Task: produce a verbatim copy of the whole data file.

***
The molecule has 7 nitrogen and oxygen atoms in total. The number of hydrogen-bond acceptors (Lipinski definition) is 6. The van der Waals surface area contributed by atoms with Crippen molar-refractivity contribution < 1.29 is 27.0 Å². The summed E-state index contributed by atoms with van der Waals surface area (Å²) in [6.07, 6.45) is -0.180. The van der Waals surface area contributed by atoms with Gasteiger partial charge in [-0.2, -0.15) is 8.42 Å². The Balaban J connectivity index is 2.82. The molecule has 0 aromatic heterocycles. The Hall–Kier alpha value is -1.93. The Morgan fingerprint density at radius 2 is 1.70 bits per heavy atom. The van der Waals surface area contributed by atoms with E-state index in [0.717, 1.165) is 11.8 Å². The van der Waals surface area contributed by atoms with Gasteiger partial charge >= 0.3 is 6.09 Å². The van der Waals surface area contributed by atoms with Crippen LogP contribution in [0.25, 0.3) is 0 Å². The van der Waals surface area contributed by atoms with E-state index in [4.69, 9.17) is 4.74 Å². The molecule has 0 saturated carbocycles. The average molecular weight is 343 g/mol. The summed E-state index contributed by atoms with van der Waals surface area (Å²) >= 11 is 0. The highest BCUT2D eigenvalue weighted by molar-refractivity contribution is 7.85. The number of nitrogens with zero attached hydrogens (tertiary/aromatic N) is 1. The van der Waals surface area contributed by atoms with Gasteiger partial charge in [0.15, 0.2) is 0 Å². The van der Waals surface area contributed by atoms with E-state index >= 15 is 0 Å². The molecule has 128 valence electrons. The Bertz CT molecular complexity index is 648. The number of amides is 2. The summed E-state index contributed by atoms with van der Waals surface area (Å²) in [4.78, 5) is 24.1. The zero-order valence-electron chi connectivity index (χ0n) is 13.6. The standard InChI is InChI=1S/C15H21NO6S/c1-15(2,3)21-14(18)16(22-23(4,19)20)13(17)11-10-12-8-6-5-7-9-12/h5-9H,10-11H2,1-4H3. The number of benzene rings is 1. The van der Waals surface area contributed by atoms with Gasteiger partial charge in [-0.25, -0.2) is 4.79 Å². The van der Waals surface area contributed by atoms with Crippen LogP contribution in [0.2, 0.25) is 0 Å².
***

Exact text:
The molecule has 7 nitrogen and oxygen atoms in total. The number of hydrogen-bond acceptors (Lipinski definition) is 6. The van der Waals surface area contributed by atoms with Crippen molar-refractivity contribution < 1.29 is 27.0 Å². The summed E-state index contributed by atoms with van der Waals surface area (Å²) in [6.07, 6.45) is -0.180. The van der Waals surface area contributed by atoms with Gasteiger partial charge in [-0.2, -0.15) is 8.42 Å². The Balaban J connectivity index is 2.82. The molecule has 0 aromatic heterocycles. The Hall–Kier alpha value is -1.93. The Morgan fingerprint density at radius 2 is 1.70 bits per heavy atom. The van der Waals surface area contributed by atoms with E-state index in [0.717, 1.165) is 11.8 Å². The van der Waals surface area contributed by atoms with Gasteiger partial charge >= 0.3 is 6.09 Å². The van der Waals surface area contributed by atoms with Crippen LogP contribution in [0.25, 0.3) is 0 Å². The van der Waals surface area contributed by atoms with E-state index in [4.69, 9.17) is 4.74 Å². The molecule has 0 saturated carbocycles. The average molecular weight is 343 g/mol. The summed E-state index contributed by atoms with van der Waals surface area (Å²) >= 11 is 0. The highest BCUT2D eigenvalue weighted by molar-refractivity contribution is 7.85. The number of nitrogens with zero attached hydrogens (tertiary/aromatic N) is 1. The van der Waals surface area contributed by atoms with Gasteiger partial charge in [0.15, 0.2) is 0 Å². The van der Waals surface area contributed by atoms with E-state index >= 15 is 0 Å². The molecule has 128 valence electrons. The Bertz CT molecular complexity index is 648. The number of amides is 2. The summed E-state index contributed by atoms with van der Waals surface area (Å²) in [4.78, 5) is 24.1. The zero-order valence-electron chi connectivity index (χ0n) is 13.6. The standard InChI is InChI=1S/C15H21NO6S/c1-15(2,3)21-14(18)16(22-23(4,19)20)13(17)11-10-12-8-6-5-7-9-12/h5-9H,10-11H2,1-4H3. The number of benzene rings is 1. The van der Waals surface area contributed by atoms with Gasteiger partial charge in [-0.25, -0.2) is 4.79 Å². The van der Waals surface area contributed by atoms with Crippen LogP contribution in [0.2, 0.25) is 0 Å².